Moving Pictures
Apr 22, 2024, 06:27AM

Awakenings and the Female Director as Nurse

If Awakenings (1990) is a cure for Hollywood’s sexism, then it is, unfortunately, a cure which was painfully limited.

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There are a lot of parallels between the second Hollywood film directed by a woman to get a Best Picture nomination and the first. Like Randa Haines’ 1987 Children of a Lesser God, Penny Marshall’s 1990 Awakenings is about an empathetic doctor who bucked the establishment to embrace new treatments. Like Children, the film’s a broad melodrama about confronting and (sporadically) overcoming disability. And like Children, the direction is deliberately low key, the budget modest, and the moral one of acceptance and uplift.

Once can be an accident; twice looks like carelessness. It’s a small sample set, but when women directors at the academy are so early, and so insistently, celebrated for a very particular narrative, it’s hard not to feel like their successes are to some degree predicated on perceptions about which stories women can tell and how they should tell them.

Children of a Lesser God was admirable and innovative in that it was a story about a disabled person that featured a person (Marlee Matlin) who was disabled. Awakenings is in that sense a step backwards. Loosely based on the memoirs of celebrated writer and neuroscientist Oliver Sacks, the film stars Robin Williams as Dr. Malcolm Sayer, a Bronx doctor in a clinical hospital in 1969. Sayer discovers that many of the hospital’s catatonic patients are survivors of the encephalitis epidemic of 1919 to 1930. They’ve been unresponsive for decades, but Sayer tries the Parkinson’s drug L-DOPA on patient Leonard Lowe (Robert De Niro)—who miraculously awakens. The other patients respond similarly over the course of one summer. Until they don’t.

Williams and DeNiro were praised for their performances at the time, but the movie is mostly forgotten, and it’s not difficult to see why. Sayer’s presented as a shy, lonely, empathetic man—a kind of virginal saint, who needs to be taught to seize the day by the childlike-but-wise Leonard. DeNiro’s charismatic smile when he awakes is devastating, but the film does little to explore what it’s like for him to fall asleep as a child and awaken 30 years later as an adult. He likes girls now, we learn. He wades in the ocean. He tells Sayer to be more adventurous, the doctor’s own Manic Pixie Dream Disabled Person.

After awake for some time, Leonard does demand greater autonomy, pointing out that he’s an adult and should be allowed to go outside and take a walk if he wants. But immediately after his request we see his symptoms return and he descends into paranoia. Asking to be treated by a person is presented less as natural resentment at being infantilized, and more as the first step on the descent into Bad Leonard. The doctors know best; the disabled need to embrace humility and obedience. As his condition worsens, DeNiro throws himself into the method-acting tour de force of reproducing Parkinsonian tics and jerks and spasms; like Dustin Hoffman in Rain Man from two years earlier, his performance walks an uncomfortable line between verisimilitude and unintentional parody.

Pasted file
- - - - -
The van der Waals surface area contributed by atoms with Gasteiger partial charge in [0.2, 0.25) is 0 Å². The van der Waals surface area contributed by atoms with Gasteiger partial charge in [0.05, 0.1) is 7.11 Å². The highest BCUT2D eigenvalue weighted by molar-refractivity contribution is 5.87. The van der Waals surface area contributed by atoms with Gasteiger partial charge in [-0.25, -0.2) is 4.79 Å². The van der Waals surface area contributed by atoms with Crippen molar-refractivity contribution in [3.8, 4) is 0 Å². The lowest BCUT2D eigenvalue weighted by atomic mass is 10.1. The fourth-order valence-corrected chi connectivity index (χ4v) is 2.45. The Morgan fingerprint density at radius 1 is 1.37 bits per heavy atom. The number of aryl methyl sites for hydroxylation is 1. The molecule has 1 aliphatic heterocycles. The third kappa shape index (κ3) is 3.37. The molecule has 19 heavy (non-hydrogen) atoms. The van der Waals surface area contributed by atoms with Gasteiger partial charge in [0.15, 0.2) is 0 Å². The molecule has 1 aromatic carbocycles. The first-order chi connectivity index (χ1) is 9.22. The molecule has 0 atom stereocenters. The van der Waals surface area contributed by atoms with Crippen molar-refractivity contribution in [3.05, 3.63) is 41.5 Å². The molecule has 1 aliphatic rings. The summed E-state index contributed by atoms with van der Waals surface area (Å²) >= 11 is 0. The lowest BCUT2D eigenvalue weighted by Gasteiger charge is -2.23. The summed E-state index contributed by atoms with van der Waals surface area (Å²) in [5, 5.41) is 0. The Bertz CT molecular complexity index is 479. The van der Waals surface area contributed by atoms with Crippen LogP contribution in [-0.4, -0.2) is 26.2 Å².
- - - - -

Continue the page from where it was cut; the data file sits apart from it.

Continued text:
During a particularly violent seizure Leonard demands that Sayer get a camera and record him: “Learn from me! Learn from me!” he stutters. It’s an explicit statement of permission to movie viewers, encouraging them to drink in the spectacle of disability both for science and for moral enlightenment. As such it’s a kind of quintessence of disability inspiration porn. That’s underlined by Sayer’s final speech, in which he declares:

What we do know is that, as the chemical window closed, another awakening took place; that the human spirit is more powerful than any drug—and THAT is what needs to be nourished: with work, play, friendship, family. THESE are the things that matter. This is what we'd forgotten—the simplest things.

Leonard’s illness, his cure, and his relapse are important not for what they mean to Leonard, but because of what they can teach everyone, onscreen and watching, about the beauty and wonder of humanity. Leonard suffers so we can appreciate the good things in life, and Sayer can finally find the courage to go on a coffee date with the cute nurse.

Again, Children of a Lesser God has a more nuanced, insightful, and respectful approach to disability and the disabled. It’s telling, though, that the first two female directors with Best Picture nominations were honored for films that center on intimate melodramatic narratives of disability and healing—in stark contrast to the bold, male, cross-cultural adventure and exploration narrative of, for example, Dances With Wolves, which won the Best Picture Oscar the same year Awakenings was nominated.

Marshall’s next film A League of Their Own (1992)—with its feminist message and gender-bending of the traditionally male baseball film—wasn’t nominated for an Oscar, though it’s a much better movie than its predecessor. In the 1980s and early-90s, Hollywood was comfortable with women directors only when they presented themselves not as auteurs or pioneers, but as traditional mothers or nurses, performing and cultivating empathy for the supposedly less fortunate. If Awakenings is a cure for Hollywood’s sexism, then it is, unfortunately, a cure which was painfully limited.


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